From Chernobyl to Three Mile Island, most of us are familiar with
crisis situations. We can probably list situations that have occurred
in our own cities or communities. Preventive measures are the best
way to avoid crises, but sometimes they occur unforeseen. Fires
and accidents, plant closings and layoffs, and environmental damage
are only a few of the situations that companies are forced to deal
with, often with little notice. Even problems on a smaller scale
can have a detrimental effect on an organization, its employees,
and the community.
Being prepared for a crisis is second best only to avoiding one
altogether. No matter what the situation or size of the crisis,
a crisis communications plan is vital. Planning may make the difference
between success and failure. I consulted with Al Czarnecki, a crisis
communications specialist; here is his list on how to prepare for
Crisis Communications - Readiness Checklist
These ten items should be in place PRIOR to a crisis situation.
This is of great help in maintaining poise and being able to concentrate
on your top priority, the crisis response plan.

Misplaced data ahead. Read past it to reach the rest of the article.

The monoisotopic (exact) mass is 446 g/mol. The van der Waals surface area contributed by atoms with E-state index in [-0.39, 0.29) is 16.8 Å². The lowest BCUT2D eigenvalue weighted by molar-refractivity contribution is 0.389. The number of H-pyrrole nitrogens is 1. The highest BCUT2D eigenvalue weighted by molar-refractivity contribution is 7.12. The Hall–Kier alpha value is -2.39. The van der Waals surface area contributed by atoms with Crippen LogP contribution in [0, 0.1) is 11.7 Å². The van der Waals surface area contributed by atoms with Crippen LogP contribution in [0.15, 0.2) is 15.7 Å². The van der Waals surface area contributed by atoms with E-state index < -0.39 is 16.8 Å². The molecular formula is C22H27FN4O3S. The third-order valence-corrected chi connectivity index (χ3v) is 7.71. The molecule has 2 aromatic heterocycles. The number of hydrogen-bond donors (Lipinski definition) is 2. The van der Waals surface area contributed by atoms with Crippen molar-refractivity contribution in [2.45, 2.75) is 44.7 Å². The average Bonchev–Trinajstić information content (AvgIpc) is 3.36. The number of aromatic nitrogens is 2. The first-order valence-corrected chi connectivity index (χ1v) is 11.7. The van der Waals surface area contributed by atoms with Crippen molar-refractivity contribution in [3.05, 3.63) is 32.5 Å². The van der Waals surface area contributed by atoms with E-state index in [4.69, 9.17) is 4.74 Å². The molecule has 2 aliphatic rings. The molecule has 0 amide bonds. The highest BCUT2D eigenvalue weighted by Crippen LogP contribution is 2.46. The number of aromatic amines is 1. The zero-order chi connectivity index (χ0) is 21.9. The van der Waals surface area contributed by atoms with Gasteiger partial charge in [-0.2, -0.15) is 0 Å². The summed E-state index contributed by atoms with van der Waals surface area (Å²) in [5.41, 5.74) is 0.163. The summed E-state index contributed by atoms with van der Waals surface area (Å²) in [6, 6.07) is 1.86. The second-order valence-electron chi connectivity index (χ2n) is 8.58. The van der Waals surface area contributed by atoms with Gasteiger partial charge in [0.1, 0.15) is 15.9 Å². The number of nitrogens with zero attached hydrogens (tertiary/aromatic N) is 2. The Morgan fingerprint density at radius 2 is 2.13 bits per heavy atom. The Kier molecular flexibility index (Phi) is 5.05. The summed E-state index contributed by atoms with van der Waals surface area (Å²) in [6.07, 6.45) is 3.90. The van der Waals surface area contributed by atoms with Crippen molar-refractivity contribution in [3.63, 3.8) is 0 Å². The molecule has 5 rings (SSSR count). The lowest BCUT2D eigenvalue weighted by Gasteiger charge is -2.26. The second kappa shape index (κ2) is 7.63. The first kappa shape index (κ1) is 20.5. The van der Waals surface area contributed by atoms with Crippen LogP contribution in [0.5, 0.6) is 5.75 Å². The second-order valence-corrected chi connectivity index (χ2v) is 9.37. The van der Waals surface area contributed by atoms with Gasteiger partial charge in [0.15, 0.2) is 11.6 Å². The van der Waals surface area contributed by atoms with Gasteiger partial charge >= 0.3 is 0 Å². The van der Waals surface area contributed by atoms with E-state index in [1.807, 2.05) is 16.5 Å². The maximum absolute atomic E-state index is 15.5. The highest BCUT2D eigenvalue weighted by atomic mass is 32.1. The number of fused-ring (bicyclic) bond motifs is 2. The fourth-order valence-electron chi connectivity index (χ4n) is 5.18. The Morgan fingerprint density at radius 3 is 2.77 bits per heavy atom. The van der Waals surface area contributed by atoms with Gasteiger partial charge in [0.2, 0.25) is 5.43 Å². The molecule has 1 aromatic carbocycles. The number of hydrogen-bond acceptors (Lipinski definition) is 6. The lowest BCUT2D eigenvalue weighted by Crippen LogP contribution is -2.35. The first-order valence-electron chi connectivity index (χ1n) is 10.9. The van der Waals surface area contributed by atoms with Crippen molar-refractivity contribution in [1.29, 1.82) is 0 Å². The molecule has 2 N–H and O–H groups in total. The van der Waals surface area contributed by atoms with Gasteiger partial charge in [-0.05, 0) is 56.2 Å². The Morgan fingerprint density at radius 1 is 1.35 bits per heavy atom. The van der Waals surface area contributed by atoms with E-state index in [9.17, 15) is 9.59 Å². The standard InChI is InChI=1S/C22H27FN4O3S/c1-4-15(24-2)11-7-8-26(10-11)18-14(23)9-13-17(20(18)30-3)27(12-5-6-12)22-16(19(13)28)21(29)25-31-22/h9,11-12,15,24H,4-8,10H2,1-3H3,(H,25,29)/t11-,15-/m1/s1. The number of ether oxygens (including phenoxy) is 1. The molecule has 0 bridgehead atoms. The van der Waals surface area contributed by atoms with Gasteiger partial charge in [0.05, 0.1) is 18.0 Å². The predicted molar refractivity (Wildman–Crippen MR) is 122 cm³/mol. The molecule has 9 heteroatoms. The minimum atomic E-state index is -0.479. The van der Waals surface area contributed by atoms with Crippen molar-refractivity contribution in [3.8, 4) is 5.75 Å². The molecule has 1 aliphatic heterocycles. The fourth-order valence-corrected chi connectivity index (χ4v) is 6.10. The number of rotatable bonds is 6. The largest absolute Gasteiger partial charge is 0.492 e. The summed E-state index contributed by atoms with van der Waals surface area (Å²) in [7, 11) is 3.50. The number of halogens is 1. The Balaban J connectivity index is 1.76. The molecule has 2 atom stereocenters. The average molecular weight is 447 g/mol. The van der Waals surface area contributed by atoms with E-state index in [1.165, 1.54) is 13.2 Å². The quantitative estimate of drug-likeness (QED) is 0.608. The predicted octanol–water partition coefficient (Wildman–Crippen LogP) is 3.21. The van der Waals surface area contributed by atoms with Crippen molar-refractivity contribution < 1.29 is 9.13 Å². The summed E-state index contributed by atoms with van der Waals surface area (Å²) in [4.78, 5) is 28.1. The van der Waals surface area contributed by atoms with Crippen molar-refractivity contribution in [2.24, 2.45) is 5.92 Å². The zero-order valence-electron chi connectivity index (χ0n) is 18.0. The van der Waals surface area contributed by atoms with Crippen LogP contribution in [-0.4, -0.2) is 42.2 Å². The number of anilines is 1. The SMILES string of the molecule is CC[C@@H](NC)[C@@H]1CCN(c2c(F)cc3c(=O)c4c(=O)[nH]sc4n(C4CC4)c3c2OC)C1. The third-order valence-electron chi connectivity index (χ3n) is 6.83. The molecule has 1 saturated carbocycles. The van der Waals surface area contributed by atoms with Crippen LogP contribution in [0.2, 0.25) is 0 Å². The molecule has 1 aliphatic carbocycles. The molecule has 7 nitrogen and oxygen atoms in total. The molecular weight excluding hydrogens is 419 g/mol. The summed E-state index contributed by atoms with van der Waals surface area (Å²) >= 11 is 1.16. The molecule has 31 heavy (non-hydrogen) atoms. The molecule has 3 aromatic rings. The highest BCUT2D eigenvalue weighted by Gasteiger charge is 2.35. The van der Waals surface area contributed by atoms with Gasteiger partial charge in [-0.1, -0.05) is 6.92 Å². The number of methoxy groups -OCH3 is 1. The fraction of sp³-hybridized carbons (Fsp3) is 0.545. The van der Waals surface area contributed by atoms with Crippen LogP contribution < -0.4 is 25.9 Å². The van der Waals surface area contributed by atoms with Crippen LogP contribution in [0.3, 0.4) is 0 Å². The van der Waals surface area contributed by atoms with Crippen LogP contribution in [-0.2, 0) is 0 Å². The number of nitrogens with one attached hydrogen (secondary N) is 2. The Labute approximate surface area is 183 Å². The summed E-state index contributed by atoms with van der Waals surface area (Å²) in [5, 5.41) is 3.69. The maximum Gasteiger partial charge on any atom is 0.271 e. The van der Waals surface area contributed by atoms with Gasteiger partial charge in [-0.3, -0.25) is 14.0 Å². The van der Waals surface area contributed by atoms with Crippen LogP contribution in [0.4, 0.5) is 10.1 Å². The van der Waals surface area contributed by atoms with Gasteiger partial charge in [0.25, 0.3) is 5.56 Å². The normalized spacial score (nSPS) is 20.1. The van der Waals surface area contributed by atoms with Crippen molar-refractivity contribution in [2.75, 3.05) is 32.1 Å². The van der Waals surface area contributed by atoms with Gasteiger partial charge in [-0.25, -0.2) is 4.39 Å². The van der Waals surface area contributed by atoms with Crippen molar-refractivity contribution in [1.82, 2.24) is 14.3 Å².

1. Public relations policy and procedures.
A statement of mandate, values, program, leadership.
2. Crisis communications action plan.
Key people, roles, action sequences, scenarios.
3. 'Big Picture' information piece on every major program.
This could be your annual report.
4. 'Window' information piece on every major program.
Content and being up-to-date is most important. Can be kept as text
files and printed on special masthead.
5. Reference files on potential crisis situations.
Minutes, reports, clippings - indexed and portable.
6. Key person list.
Work and home phone numbers, one page job summary and one page bio
- board, senior management, senior person at every physical location
- indexed and portable.
7. Designated spokesperson(s).
Establish default assignments prior to a crisis. Arrange for everyone
to have some public speaking experience. These people and your public
relations counsel should know each other.
8. Designated media coordination.
This function should be established as credible and helpful with
BOTH your staff and the media prior to a crisis. Trust is an outstanding
asset in the midst of mayhem.
9. Media directory or detailed list.
Bowdens, Matthews, or your own contact database. You should have
a concise list of the major media and your public relations counsel
at home with your key spokespeople.
10. Media contact log.
You can have a dozen or more newspapers and radio and television
stations on the go at one time. Keep a separate tracking sheet for
every journalist/story. Know who contacted you, when, about what,
how to contact them, what their deadline is, what you promised,
who you've delegated to, when they're due to get back to you, whether
you need to follow up.
Al Czarnecki is an accredited public relations professional
with 30 years experience. You can find tips and resources on public
relations and social marketing at his website: http://topstory.ca
Crisis by Any Other Name
and Thriving in a Crisis
Times of Crisis